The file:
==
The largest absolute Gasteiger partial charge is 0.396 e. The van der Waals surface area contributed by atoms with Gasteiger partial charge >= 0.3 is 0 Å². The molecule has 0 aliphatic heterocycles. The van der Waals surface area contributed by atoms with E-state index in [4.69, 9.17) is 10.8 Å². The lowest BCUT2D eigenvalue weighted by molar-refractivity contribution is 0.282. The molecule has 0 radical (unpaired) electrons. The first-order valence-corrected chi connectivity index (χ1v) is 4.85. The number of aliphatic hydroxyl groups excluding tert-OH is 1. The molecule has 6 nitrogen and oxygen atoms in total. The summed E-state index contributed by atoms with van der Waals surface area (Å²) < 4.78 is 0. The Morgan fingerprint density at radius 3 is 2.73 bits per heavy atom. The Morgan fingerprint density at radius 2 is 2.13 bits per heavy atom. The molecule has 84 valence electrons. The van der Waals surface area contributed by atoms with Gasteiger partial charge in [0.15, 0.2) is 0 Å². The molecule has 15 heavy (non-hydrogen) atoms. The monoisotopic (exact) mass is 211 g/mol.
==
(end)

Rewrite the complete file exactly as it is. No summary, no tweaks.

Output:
The largest absolute Gasteiger partial charge is 0.396 e. The van der Waals surface area contributed by atoms with Gasteiger partial charge >= 0.3 is 0 Å². The molecule has 0 aliphatic heterocycles. The van der Waals surface area contributed by atoms with E-state index in [4.69, 9.17) is 10.8 Å². The lowest BCUT2D eigenvalue weighted by molar-refractivity contribution is 0.282. The molecule has 0 radical (unpaired) electrons. The first-order valence-corrected chi connectivity index (χ1v) is 4.85. The number of aliphatic hydroxyl groups excluding tert-OH is 1. The molecule has 6 nitrogen and oxygen atoms in total. The summed E-state index contributed by atoms with van der Waals surface area (Å²) < 4.78 is 0. The Morgan fingerprint density at radius 3 is 2.73 bits per heavy atom. The Morgan fingerprint density at radius 2 is 2.13 bits per heavy atom. The molecule has 84 valence electrons. The van der Waals surface area contributed by atoms with Gasteiger partial charge in [0.15, 0.2) is 0 Å². The molecule has 15 heavy (non-hydrogen) atoms. The monoisotopic (exact) mass is 211 g/mol.